I’d been sequestered with my 10-year-old for six days, and my mood was souring. I was worried about my parents, my kid, my job, the health care workers and delivery people, and about how fragile every single fucking thing is. I missed my boyfriend who showed up one morning to wave at me through the window because we’re like two kids in a cystic fibrosis movie who can’t be trusted to stay six feet apart. Most of all I missed my friends. We were texting and FaceTiming, but it was not the same. And that’s when I saw it, sandwiched between two color-coded homeschool schedules on an endless Facebook scroll: The locally led group Dance Dance Party Party was hosting a virtual dance party. This was exactly what we needed. Just like the patron saints of female friendship Meredith Grey and Cristina Yang, we would dance this shit out.
Dance Dance Party Party is a twice-weekly local gathering for an hour of no-holds-barred, no-judgment dancing for female-identifying and gender-expansive folks. It feels like reliving the late-night twirling and hairbrush-as-microphone singing from a sleepover, when no one was worried about their 401(k) amid a global pandemic. Typically the dancing takes place at a studio in North Center, but this night and for the foreseeable future it would be on Zoom, the nation’s new most popular website.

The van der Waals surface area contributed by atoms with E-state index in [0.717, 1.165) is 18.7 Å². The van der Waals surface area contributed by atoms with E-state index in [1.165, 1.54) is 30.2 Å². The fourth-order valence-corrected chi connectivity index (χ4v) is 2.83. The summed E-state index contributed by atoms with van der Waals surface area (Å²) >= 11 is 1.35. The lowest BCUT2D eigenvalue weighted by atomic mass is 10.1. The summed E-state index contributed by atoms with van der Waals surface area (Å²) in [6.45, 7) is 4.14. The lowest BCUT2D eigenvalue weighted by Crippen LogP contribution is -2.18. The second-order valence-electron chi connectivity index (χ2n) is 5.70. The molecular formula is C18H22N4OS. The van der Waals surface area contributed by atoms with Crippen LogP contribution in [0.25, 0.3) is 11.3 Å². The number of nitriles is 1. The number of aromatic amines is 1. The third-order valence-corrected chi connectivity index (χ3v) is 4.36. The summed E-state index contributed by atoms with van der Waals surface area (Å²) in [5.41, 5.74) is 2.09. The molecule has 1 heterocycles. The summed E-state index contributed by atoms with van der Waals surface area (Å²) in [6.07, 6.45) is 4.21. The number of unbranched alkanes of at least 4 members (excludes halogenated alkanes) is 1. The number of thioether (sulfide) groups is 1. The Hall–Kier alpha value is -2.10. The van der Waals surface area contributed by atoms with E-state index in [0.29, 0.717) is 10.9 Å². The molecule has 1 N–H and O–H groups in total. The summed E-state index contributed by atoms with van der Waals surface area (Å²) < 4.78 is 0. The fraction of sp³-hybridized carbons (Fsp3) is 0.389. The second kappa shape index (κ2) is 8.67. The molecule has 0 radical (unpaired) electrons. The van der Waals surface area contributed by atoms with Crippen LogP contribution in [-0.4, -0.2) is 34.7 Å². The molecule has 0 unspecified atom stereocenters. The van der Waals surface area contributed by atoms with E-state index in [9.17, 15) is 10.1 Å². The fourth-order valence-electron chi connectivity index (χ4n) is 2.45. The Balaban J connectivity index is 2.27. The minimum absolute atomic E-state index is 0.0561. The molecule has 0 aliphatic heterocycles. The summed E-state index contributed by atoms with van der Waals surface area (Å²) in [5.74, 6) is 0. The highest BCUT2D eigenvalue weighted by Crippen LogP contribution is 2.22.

At 7 p.m. I set my laptop on the mantle. I didn’t have to change into exercise gear because I’d been in sweats for days. I logged into Zoom and my screen transformed into a Brady Bunch-esque grid of gals in their living rooms, bedrooms, and kitchens, waving and smiling and laughing at the novelty of it. I found my besties Alexandra, Anita, and Elizabeth in their own little boxes, and I swear my heart grew two sizes just at the sight of them. It helped that Elizabeth had put on a sequin rainbow dress, Anita was outfitted in a neon purple club number, and Alexandra had on giant headphones so as to not disturb her 90-year-old grandmother downstairs.
Soon we were 80 people strong. DJ Khaleesi kicked off the mix, and I flailed around the living room. I really put my back into it. I mean, why not? This is my house and I’ll do what I want. I’ve got all the moves: the shopping cart, the sprinkler, a shoddy running man. And when the beat dropped on a very apropos Violent Femmes’ “Blister in the Sun,” I found myself jumping and jumping and not even caring when I peed my pants a little. It felt so good to move my body and make my girls laugh by slowly walking back and forth past the camera like I was confused to be there. When it was all over I was sweaty and happy and present and some people were crying, and I thought, Wow, maybe we’re gonna get through this. Maybe we’re all gonna be OK if we just stick together while apart.